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Chapter 3

MGHB02H3 Chapter Notes - Chapter 3: Dispositional Attribution, Fundamental Attribution Error, Selective Perception

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Brian Connelly

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MGHB02 – Week 3: Perception & Attribution:
Chapter 3: Perception, Attribution, and Diversity (pp. 78-91;101-108):
What is Perception?
-Perception – the process of interpreting the messages of our senses to provide order and meaning to the
oInterpretations  base actions on interpretation of reality that perceptual system provides, rather than
on reality itself
- Most important perceptions that influence OB are the perceptions that orgs members have of each other
- Components of perception:
Experiences, needs, and emotions can affect his/her perceptions of a target
Experience  develop (past) expectations that affect current perceptions
Needs  unconsciously influence our perceptions by causing us to perceive what we wish to
Emotions  (i.e., misperceiving an innocent comment from someone when you’re angry)
Perceptual defence – the tendency for the perceptual system to defend the perceiver against
unpleasant emotions
Interpretation and the addition of meaning to the target
Ambiguous targets  susceptible to interpretation and addition  need to resolve ambiguities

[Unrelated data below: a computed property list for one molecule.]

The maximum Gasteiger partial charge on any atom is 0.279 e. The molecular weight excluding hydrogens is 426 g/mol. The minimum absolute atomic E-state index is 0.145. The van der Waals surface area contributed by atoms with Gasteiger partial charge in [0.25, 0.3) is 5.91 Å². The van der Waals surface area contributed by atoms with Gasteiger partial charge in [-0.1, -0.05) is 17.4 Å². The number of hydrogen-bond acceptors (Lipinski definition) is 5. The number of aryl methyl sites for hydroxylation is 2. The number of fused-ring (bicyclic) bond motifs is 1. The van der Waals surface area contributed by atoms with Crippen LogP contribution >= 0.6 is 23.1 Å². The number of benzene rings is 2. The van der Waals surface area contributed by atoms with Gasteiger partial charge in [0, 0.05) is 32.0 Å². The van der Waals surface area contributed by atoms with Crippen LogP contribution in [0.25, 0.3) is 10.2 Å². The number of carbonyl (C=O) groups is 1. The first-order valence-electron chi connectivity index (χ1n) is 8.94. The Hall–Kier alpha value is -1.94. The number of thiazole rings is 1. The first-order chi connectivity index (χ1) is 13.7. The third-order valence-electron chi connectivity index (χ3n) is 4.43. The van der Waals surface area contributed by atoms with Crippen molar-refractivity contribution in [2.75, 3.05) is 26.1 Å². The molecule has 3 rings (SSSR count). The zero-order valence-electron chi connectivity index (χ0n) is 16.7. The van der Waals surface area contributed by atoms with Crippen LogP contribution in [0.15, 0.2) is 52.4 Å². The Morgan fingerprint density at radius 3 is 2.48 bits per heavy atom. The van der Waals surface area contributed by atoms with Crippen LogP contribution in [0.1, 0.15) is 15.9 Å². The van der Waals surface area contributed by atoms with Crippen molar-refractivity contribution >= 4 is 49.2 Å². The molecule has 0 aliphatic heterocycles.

Providing more info about the target will not always improve perceptual accuracy
Perceiver does not/cannot always use all the info provided by the target
Reduction in ambiguity = greater accuracy
Instance of perception occurs in some situational context  can affect what one perceives
Can add info about the target
Perceiver and target are the same but the perception of the target changes with the situation
Social Identity Theory:
-Social identity theory (SIT) – a theory that states that people form perceptions of themselves based on their
personal characteristics and memberships in social categories
oPersonal identity  based on our unique personal characteristics
oSocial identity  based on our perception that we belong to various social groups
- We categorize ourselves and others to make sense of and understand the social environment
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- Choice of specific categories depends on saliency and appropriateness in a situation
oSet category  perceives others/ourselves being members of this category through prototypical
oDevelop sense of who and what we are (values, beliefs, ways of thinking, acting, feeling, etc.)
oPrototypes  something that embodies the most typical attributes of that category
- Social identities are relational and comparative  define members of a category relative to members of other
- SIT helps us understand the components of the perceptual system operate in the formation of perceptions
- Perceive people in terms of attributes and characteristics that we associate with their social category relative to
other categories
- Useful for understanding stereotyping and discrimination
A Model of the Perceptual Process:
- Bruner’s model:
oEncounters an unfamiliar target
oPerceiver really needs info to base perceptions on target  open to info cues contained in the target and
the situation surrounding it
oActively seek cues to resolve ambiguity
oEncounters familiar cues  categorize target  cue search is less open and more selective
oSearch for cues that confirm the categorization of the target
oCategorization becomes stronger  actively ignores/distorts cues that violate initial perceptions